Strabismus has been described in as many as 92% of patients with Crouzon's syndrome, with V-pattern exotropia the most common variety. Esotropia, exotropia, hypertropia, and vertical and horizontal phorias have also been reported.7,23,47,48 The frequently encountered V-pattern exotropia has been postulated to occur secondary to an underaction or absence of the superior oblique muscle with a relative overreaction of the inferior oblique.48 In fact, absent or abnormally inserting extraocular muscles may contribute to the aforementioned patterns for strabismus.49

Optic nerve dysfunction may be present in up to 80% of patients with Crouzon's syndrome.23 Optic nerve involvement may present clinically as either optic atrophy or papilledema and its etiology remains elusive. This papilledema, in a study by Bentelson, was not correlated to hydrocephalus, increased intracranial pressure or narrow optic canals.23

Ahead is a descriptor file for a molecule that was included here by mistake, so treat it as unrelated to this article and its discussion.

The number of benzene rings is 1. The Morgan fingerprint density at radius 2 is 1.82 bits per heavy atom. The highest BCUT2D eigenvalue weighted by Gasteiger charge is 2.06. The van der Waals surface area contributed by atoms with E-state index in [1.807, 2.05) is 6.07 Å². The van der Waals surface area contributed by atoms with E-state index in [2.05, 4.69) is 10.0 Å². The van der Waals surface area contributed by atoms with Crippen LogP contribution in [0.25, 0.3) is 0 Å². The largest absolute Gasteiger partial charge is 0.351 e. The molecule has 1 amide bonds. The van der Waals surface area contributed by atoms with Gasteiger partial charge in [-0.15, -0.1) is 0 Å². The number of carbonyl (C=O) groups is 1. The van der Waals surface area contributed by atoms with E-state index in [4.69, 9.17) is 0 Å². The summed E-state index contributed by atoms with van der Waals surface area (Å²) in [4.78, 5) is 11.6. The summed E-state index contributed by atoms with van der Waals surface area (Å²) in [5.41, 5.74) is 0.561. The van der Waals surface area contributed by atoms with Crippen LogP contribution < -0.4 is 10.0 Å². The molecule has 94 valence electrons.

Nonophthalmic findings in Crouzon's syndrome include crowding of the maxillary teeth, lateral palatal swellings, and jaw malocclusion secondary to maxillary hypoplasia.16 Of these patients, 55% acquire conductive hearing loss while 30% have atretic external auditory canals.16 Obstructive sleep apnea is unfortunately common and is related to a constricted nasopharynx and midfacial retrusion.15,16,18 Cervical spine anomalies occur in 30% of patients; most of these abnormalities involve fusion of the C2 and C3 vertebrae.16 Radiographic evidence of calcification of the stylohyoid ligament has also been reported in 88% of patients. As mentioned previously, headaches, seizures, and hydrocephalus may occur; however, unlike the case of Apert's syndrome, mental retardation is rare.16